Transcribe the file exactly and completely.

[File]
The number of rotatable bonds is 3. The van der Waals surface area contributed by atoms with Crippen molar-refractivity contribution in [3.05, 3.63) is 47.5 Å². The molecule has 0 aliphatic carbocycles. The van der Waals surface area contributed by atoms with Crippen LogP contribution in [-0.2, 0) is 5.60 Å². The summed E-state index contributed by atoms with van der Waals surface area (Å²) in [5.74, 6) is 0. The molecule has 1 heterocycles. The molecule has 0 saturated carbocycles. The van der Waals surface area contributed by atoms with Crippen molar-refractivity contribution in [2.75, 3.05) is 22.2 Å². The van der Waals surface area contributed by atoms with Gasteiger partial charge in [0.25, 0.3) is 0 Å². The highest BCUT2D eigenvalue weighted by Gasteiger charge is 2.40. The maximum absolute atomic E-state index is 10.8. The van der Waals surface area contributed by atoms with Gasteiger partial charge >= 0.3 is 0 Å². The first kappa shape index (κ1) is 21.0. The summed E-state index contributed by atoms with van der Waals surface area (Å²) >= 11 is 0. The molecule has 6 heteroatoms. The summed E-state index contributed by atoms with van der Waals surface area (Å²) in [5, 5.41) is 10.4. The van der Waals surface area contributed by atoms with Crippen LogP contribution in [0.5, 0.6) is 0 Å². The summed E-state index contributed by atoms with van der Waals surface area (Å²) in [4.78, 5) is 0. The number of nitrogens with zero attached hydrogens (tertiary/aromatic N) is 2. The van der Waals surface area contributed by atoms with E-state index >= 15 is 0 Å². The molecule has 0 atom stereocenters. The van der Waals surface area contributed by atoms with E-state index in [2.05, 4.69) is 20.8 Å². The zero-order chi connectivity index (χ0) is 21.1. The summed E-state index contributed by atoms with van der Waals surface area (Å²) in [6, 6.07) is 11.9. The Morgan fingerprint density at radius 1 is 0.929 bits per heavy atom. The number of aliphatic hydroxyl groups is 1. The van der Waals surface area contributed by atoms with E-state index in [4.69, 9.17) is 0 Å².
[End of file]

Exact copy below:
The number of rotatable bonds is 3. The van der Waals surface area contributed by atoms with Crippen molar-refractivity contribution in [3.05, 3.63) is 47.5 Å². The molecule has 0 aliphatic carbocycles. The van der Waals surface area contributed by atoms with Crippen LogP contribution in [-0.2, 0) is 5.60 Å². The summed E-state index contributed by atoms with van der Waals surface area (Å²) in [5.74, 6) is 0. The molecule has 1 heterocycles. The molecule has 0 saturated carbocycles. The van der Waals surface area contributed by atoms with Crippen molar-refractivity contribution in [2.75, 3.05) is 22.2 Å². The van der Waals surface area contributed by atoms with Gasteiger partial charge in [0.25, 0.3) is 0 Å². The highest BCUT2D eigenvalue weighted by Gasteiger charge is 2.40. The maximum absolute atomic E-state index is 10.8. The van der Waals surface area contributed by atoms with Gasteiger partial charge >= 0.3 is 0 Å². The first kappa shape index (κ1) is 21.0. The summed E-state index contributed by atoms with van der Waals surface area (Å²) >= 11 is 0. The molecule has 6 heteroatoms. The summed E-state index contributed by atoms with van der Waals surface area (Å²) in [5, 5.41) is 10.4. The van der Waals surface area contributed by atoms with Crippen LogP contribution in [0.5, 0.6) is 0 Å². The summed E-state index contributed by atoms with van der Waals surface area (Å²) in [4.78, 5) is 0. The number of nitrogens with zero attached hydrogens (tertiary/aromatic N) is 2. The van der Waals surface area contributed by atoms with E-state index >= 15 is 0 Å². The molecule has 0 atom stereocenters. The van der Waals surface area contributed by atoms with E-state index in [2.05, 4.69) is 20.8 Å². The zero-order chi connectivity index (χ0) is 21.1. The summed E-state index contributed by atoms with van der Waals surface area (Å²) in [6, 6.07) is 11.9. The Morgan fingerprint density at radius 1 is 0.929 bits per heavy atom. The number of aliphatic hydroxyl groups is 1. The van der Waals surface area contributed by atoms with E-state index in [4.69, 9.17) is 0 Å².